University of Alberta’s decision to give David Suzuki honorary degree criticized

Scientist, environmentalist and broadcaster David Suzuki is pictured in a Toronto hotel room, on Monday November 11 , 2016.
Scientist, environmentalist and broadcaster David Suzuki is pictured in a Toronto hotel room, on Monday November 11 , 2016. THE CANADIAN PRESS/Chris Young

After announcing on April 10 that David Suzuki would be one of the 13 honorary degree recipients in 2018, the University of Alberta is defending its decision.

“Some have expressed displeasure … that Dr. David Suzuki is one of those recipients,” the university said in a statement posted on its website April 13.

The post-secondary institution explained that honorary degrees are given to people “who represent diverse backgrounds and fields of endeavour” and “honours the contributions and full body of work.”

READ MORE: Canada’s Walk of Fame to induct Donovan Bailey, David Suzuki, among others 

“The conferral of an honorary degree by the University of Alberta is not a signal of institutional agreement with any individual perspective,” the U of A post said.

This year’s recipients include agriculture advocate Nettie Wiebe, physicist and science educator Brian Cox, former New Zealand prime minister Helen Clark, francophone culture expert France Levasseur-Ouimet, journalist and CBC foreign correspondent Nahlah Ayed, and Suzuki.

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In the post, the university acknowledged the heated debate and frustration surrounding the Trans Mountain pipeline expansion “and the debate between advocates of energy development and advocates of environmental preservation.”

READ MORE: Kinder Morgan halts Trans Mountain pipeline expansion amid B.C. opposition 

“That debate is happening across campuses of the University of Alberta, as it should be, and here too there are very divergent opinions on this issue.”

It said U of A faculty and students research solutions on both fronts: economic development in oil and gas as well as environmental sustainability.

“Dr. Suzuki is being awarded an honorary degree for the breadth of his accomplishments and leadership as a public educator in science,” the post said, adding he’s received honorary degrees from 25 universities in Canada, Australia and the United States.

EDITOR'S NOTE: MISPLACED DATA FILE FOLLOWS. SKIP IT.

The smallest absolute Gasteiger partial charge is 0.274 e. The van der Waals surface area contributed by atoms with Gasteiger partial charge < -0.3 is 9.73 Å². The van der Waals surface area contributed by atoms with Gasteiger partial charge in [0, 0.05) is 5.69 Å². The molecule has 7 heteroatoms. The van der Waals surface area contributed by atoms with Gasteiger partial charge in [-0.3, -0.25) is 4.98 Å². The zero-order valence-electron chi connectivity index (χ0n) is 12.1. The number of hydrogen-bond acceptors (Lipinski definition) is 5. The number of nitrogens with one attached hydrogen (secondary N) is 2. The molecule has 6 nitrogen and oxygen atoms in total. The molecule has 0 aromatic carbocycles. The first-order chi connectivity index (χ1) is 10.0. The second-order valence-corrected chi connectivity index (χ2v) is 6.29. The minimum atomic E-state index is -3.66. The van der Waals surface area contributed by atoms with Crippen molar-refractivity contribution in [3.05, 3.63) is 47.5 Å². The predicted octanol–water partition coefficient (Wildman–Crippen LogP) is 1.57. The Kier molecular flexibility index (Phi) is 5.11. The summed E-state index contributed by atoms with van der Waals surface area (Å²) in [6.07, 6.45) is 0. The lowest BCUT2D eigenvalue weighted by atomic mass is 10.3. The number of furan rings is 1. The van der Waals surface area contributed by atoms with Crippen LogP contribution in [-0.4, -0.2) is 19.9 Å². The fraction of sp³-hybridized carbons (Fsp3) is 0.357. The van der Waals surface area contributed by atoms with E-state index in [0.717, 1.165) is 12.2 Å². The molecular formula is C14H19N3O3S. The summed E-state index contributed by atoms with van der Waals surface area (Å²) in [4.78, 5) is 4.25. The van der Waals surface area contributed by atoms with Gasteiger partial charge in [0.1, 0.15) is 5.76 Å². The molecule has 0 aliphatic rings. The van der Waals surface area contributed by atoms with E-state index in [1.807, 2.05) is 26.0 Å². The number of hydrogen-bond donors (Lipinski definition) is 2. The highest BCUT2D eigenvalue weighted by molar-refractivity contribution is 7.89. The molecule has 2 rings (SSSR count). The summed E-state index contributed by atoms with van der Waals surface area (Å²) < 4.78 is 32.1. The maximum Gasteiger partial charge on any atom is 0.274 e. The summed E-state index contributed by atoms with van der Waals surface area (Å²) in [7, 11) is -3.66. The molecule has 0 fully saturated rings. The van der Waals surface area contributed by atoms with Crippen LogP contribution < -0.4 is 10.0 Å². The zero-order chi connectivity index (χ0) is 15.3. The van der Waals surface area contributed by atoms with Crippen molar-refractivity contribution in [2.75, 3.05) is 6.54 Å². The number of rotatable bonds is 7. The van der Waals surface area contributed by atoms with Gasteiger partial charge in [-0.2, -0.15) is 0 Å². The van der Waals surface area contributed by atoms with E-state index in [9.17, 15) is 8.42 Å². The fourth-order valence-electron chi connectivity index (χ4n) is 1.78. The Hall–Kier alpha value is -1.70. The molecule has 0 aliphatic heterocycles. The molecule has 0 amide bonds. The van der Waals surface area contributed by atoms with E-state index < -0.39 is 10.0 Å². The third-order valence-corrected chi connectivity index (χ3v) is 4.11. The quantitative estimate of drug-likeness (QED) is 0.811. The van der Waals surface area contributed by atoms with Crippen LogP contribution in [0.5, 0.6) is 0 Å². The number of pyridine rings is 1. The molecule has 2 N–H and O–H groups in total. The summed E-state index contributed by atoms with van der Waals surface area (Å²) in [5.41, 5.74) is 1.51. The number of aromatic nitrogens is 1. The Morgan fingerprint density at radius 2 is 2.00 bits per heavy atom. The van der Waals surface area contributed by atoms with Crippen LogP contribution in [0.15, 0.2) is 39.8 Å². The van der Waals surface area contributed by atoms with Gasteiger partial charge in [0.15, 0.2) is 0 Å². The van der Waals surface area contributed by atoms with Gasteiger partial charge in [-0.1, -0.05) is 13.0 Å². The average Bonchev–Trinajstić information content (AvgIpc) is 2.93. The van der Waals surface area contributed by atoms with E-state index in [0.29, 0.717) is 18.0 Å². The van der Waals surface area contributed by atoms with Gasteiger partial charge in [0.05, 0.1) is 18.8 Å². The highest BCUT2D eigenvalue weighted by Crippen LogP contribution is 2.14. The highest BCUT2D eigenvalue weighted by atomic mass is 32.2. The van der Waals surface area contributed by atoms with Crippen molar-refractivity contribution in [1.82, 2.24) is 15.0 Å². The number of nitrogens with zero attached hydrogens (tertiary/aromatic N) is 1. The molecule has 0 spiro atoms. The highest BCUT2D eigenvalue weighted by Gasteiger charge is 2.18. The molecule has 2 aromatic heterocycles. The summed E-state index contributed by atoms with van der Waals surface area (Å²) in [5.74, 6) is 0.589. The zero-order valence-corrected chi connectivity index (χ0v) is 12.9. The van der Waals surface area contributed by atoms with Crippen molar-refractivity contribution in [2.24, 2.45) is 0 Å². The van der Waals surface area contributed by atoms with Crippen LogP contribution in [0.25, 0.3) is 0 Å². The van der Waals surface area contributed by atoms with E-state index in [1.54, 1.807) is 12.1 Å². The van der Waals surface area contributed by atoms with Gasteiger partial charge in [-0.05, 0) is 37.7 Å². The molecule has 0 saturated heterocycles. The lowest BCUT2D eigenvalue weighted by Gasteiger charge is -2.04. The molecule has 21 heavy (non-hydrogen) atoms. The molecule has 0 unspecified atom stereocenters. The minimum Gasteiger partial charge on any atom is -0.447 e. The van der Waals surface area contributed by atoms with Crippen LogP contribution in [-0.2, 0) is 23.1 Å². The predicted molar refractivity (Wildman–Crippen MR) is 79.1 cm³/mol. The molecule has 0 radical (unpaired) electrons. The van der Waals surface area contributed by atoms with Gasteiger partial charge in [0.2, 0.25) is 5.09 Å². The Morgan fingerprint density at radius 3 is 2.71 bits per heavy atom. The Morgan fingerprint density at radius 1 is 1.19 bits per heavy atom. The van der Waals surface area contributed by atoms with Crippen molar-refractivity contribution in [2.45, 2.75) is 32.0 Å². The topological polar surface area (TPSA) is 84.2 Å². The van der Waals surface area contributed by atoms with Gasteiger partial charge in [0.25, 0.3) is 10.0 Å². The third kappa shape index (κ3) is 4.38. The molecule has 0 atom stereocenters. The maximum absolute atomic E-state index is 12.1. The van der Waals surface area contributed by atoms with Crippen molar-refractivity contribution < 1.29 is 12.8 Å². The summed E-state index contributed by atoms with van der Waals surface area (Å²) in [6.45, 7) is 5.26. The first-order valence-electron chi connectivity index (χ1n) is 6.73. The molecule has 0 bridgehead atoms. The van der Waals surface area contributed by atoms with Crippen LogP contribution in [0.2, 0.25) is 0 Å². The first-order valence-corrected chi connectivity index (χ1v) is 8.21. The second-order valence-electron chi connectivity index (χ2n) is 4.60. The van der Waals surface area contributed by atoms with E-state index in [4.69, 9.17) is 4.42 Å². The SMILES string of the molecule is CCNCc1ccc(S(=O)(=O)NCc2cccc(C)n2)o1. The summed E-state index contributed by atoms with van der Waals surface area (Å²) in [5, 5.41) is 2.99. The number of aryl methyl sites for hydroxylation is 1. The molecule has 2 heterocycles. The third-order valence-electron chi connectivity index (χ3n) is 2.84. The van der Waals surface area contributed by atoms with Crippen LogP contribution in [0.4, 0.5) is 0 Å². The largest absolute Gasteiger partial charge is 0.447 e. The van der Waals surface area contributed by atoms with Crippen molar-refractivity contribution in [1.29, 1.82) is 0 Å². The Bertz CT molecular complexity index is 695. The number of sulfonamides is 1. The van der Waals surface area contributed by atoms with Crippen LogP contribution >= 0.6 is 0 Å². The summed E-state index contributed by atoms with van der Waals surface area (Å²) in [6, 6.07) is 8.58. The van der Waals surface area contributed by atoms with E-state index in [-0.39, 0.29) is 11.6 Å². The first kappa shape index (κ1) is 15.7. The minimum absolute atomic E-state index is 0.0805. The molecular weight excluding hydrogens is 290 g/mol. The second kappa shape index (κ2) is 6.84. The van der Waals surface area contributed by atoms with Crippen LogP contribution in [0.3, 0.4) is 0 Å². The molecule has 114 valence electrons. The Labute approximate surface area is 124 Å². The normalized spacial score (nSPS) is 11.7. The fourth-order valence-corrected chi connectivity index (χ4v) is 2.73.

“While we recognize that certain of Dr. Suzuki’s perspectives on the current debate between economic development and environmental sustainability are themselves a subject of debate, as an institution of higher learning, the university is committed to the expression of, exposure to and debate of diverse points of view,” the post concludes.

Despite the explanation, many people are upset the university has chosen Suzuki for the honour.

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Rob Kneteman, who identifies himself as a U of A graduate who currently works for oil company Canadian Natural Resources (CNRL), wrote a letter to the university president after hearing an honorary degree would be given to Suzuki.

“I think this is not only insulting to anyone that works in Alberta’s oil and gas industry but, most importantly, is unacceptable to anyone that has earned a degree by studying and understanding the value of the sciences and the principles of evidence-based research and decision making,” Kneteman wrote in a letter to David Turpin, which he shared on Facebook.

“For years, David Suzuki has used political grandstanding, popularity, and funding from Canadian tax payers to push a political agenda that not just hurts Albertans, but is also hypocritical and unbelievably biased,” Kneteman wrote.

However, others seem more in support of the decision.

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